Sex that is never an act of free will

There are situations, according to the law, when a person can never be considered to have participated consensually in a sexual act. In the following situations, it is always a crime to carry out a sexual act with another person. It doesn’t matter if the person has previously said or showed that they wanted to participate.

 

  • Assault, violence or threats

If a person participates in a sexual act after having been subjected to assault, violence or threats, for example if the perpetrator hits the person or holds them down by force. Another example is if the perpetrator threatens to spread nude images of the other person.

 The person being violent or threatening does not have to be the one carrying out the sexual act on the victim for it to be considered a crime. This is the case, for example, when a person buys sex from someone who is only participating because they have been subjected to violence or threats,or is otherwise in a situation that means that participation cannot be an act of free will.

 

  • Particularly vulnerable situation

If the perpetrator takes advantage of another person who is in a particularly vulnerable situation, such as under the influence of alcohol or drugs, has a disease, an injury or a mental disorder.

Another example is if a person is very afraid from being in a certain situation. Sometimes, such fear can make the person paralysed, a state called “frozen fright”.

 

  • Abuse of dependency

If the perpetrator grossly takes advantage of the fact that another person is dependent on them. This may apply to, for example, a teacher and a pupil or a manager and an employee.

The criminal offences rape and sexual abuse

Sex or sexual acts that are carried out against a person’s free will can be, for example, rape or sexual abuse. The difference between the crimes is determined by the type of sexual act that has taken place.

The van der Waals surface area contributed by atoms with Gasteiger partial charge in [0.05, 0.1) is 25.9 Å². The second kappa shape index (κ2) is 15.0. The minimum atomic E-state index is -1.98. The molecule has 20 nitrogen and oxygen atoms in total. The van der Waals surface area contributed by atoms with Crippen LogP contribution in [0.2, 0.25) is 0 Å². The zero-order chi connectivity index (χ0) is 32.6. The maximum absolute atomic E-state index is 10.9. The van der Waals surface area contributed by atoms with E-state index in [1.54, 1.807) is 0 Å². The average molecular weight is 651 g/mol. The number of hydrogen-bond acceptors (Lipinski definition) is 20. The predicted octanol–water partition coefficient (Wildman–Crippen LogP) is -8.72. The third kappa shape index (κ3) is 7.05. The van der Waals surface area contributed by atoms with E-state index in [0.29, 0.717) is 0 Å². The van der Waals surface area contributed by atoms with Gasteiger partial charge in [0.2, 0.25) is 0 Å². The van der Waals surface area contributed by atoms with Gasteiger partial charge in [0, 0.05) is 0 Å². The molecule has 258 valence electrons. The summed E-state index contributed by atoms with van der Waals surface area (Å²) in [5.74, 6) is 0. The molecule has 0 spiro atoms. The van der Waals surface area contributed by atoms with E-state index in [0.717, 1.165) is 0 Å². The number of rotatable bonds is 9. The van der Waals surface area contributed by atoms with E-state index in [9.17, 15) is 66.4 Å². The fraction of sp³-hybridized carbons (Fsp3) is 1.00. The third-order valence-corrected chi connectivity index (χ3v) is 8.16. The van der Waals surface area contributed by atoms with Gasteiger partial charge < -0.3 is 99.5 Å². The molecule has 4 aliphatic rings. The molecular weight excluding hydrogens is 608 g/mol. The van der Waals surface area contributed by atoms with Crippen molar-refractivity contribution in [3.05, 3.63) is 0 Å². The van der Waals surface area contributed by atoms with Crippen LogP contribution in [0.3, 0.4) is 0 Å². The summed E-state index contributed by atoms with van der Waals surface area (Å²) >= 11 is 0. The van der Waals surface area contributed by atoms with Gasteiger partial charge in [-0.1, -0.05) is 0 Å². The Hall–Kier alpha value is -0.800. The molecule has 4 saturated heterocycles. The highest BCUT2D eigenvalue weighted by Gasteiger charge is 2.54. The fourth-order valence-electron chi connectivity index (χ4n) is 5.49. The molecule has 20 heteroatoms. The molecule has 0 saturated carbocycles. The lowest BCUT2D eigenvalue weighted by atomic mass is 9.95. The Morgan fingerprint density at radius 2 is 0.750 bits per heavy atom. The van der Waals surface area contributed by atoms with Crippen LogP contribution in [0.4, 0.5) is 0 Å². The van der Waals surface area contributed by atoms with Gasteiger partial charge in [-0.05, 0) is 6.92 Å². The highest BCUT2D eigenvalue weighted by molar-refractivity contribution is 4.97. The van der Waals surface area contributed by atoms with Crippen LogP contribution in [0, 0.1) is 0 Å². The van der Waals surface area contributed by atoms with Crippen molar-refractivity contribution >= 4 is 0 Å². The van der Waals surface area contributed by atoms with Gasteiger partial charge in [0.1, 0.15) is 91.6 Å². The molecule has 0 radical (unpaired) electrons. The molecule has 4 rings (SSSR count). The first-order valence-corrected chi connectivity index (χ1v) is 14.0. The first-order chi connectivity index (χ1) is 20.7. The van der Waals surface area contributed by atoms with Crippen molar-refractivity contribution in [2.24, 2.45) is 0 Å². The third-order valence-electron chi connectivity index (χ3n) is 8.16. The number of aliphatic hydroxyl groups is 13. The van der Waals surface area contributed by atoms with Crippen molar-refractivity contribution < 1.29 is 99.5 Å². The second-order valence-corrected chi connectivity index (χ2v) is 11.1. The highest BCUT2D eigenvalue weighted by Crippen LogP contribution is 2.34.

The criminal offence rape means that the perpetrator performs sexual intercourse or another sexual act that is comparable to intercourse with a person who has not given voluntary consent. This may apply to, for example, vaginal, anal or oral sex. Other examples include penetration with objects or fingers. Rape can also be when the perpetrator’s and the victim’s genitals come into contact with each other.

The criminal offence sexual abuse includes sexual acts against a person who has not given voluntary consent, which do not count as acts of rape. Some examples are if someone forces a person to masturbate, or if the perpetrator touches the victim while masturbating themselves.

Two new criminal offences

There are two new offences in the sexual offence law: negligent rape and negligent sexual abuse. These apply to situations where a person carries out a sexual act even though they suspect, or should have suspected, that the other person might not want to participate. A person who wants to have sex therefore has the responsibility to find out whether all persons involved really want to participate.

Sexual offences from a distance

Rape, sexual abuse and other criminal sexual offences can also be committed from a distance, for example over the phone or on the Internet. One example is if someone forces another person to carry out sexual acts on themselves in front of a web camera.

It is always illegal to carry out sexual acts towards children under 15